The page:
The tussle between Amazon and the National Labor Relations Board (NLRB) has taken another turn after the company reached a nationwide settlement with the agency. Amazon has agreed to remind current and former workers across the US about their labor rights on notices posted in workplaces, and on the mobile app and website for workers. Amazon will also send a copy of the notice to email addresses it has on file for any employee who worked at its facilities between March 22nd and December 22nd.
The notice informs workers that they have the legal right to join, form or assist with a union. They can select a representative to bargain with Amazon on their behalf and “act together with other employees for your benefit and protection.”
In addition, workers have more leeway to organize in company facilities. In the notice, Amazon states it will not tell them to leave a property or threaten disciplinary action “when you are exercising your right to engage in union or protected concerted activities by talking to your co-workers in exterior non-work areas during non-work time.” Nor will it ask workers about union activity, or why they’re speaking to co-workers, according to the notice.
It’ll be easier for the NLRB to sue Amazon if the agency believes it violated the agreement. In such cases, the company agreed to let the NLRB forego an administrative hearing process, which can take a long time to complete.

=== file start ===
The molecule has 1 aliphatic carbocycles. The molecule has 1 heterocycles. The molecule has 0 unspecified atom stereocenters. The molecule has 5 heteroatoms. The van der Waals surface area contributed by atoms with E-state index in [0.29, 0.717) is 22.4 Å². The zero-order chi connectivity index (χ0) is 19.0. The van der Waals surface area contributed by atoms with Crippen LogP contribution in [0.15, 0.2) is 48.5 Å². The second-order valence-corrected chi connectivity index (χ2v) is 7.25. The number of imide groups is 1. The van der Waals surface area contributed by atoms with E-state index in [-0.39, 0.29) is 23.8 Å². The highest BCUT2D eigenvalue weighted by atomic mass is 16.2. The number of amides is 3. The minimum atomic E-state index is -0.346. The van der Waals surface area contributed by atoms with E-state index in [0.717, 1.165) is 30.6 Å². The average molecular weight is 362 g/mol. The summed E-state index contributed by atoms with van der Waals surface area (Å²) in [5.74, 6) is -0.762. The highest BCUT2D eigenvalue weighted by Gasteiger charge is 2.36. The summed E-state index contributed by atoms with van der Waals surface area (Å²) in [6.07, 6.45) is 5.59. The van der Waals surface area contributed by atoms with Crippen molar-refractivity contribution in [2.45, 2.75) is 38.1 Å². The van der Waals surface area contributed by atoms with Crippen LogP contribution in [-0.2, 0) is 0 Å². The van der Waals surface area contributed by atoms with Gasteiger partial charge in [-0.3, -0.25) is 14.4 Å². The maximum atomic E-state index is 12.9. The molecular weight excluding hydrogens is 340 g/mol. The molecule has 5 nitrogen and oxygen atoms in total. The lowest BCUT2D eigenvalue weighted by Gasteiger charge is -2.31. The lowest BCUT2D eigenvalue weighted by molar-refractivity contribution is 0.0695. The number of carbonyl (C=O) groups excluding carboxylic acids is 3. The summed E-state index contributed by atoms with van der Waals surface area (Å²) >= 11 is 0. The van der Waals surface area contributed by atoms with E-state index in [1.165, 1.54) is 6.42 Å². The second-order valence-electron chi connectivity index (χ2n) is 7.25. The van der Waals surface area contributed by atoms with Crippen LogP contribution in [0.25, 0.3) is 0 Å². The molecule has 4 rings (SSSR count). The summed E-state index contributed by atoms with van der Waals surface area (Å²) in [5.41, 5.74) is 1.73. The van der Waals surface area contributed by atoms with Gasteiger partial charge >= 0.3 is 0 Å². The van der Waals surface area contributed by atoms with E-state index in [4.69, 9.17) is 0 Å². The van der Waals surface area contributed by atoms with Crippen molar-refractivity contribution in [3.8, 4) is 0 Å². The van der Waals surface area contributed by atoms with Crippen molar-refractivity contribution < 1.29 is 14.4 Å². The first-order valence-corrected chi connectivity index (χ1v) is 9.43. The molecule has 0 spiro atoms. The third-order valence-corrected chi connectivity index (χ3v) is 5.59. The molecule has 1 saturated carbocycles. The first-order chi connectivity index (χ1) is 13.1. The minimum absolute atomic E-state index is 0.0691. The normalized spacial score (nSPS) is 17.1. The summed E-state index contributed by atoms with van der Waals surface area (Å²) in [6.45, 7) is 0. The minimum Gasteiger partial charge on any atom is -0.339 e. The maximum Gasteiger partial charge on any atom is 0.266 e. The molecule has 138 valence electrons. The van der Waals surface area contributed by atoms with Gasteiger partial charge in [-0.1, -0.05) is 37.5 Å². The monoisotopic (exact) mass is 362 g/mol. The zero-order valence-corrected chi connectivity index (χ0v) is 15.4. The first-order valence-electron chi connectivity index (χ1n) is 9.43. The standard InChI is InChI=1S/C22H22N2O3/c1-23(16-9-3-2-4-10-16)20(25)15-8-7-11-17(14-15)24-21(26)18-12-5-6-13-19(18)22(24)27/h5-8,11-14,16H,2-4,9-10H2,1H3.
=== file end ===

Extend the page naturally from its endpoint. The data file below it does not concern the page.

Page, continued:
“This settlement agreement provides a crucial commitment from Amazon to millions of its workers across the United States that it will not interfere with their right to act collectively to improve their workplace by forming a union or taking other collective action,” NLRB general counsel Jennifer Abruzzo told The New York Times. The Hamden Journal has contacted Amazon for comment.
The agreement is related to six cases brought forward by workers who complained Amazon was impeding their efforts to organize. The company previously settled NLRB cases on an individual basis, but this a broader agreement. The agreement includes references to employees, but not contractors, who make up the bulk of Amazon’s delivery workforce. It’s unclear whether they will be afforded the same rights and protections under the deal.
The NLRB and Amazon have been at odds in recent times. In November, the labor board ordered Amazon to rerun a union election at an Alabama warehouse. It said Amazon interfered with the process. Workers at other facilities have attempted to organize — those at a fulfillment center in New York are trying once again to unionize after failing to obtain enough signatures last time.
Amazon has long been criticized over working conditions. Lawmakers this week sought answers from the company over whether its policies contributed to the deaths of six people after a tornado struck a warehouse in Illinois. Amazon recently warned its workers that an even more demanding workload than usual during the holiday period could have a significant impact on their mental health.
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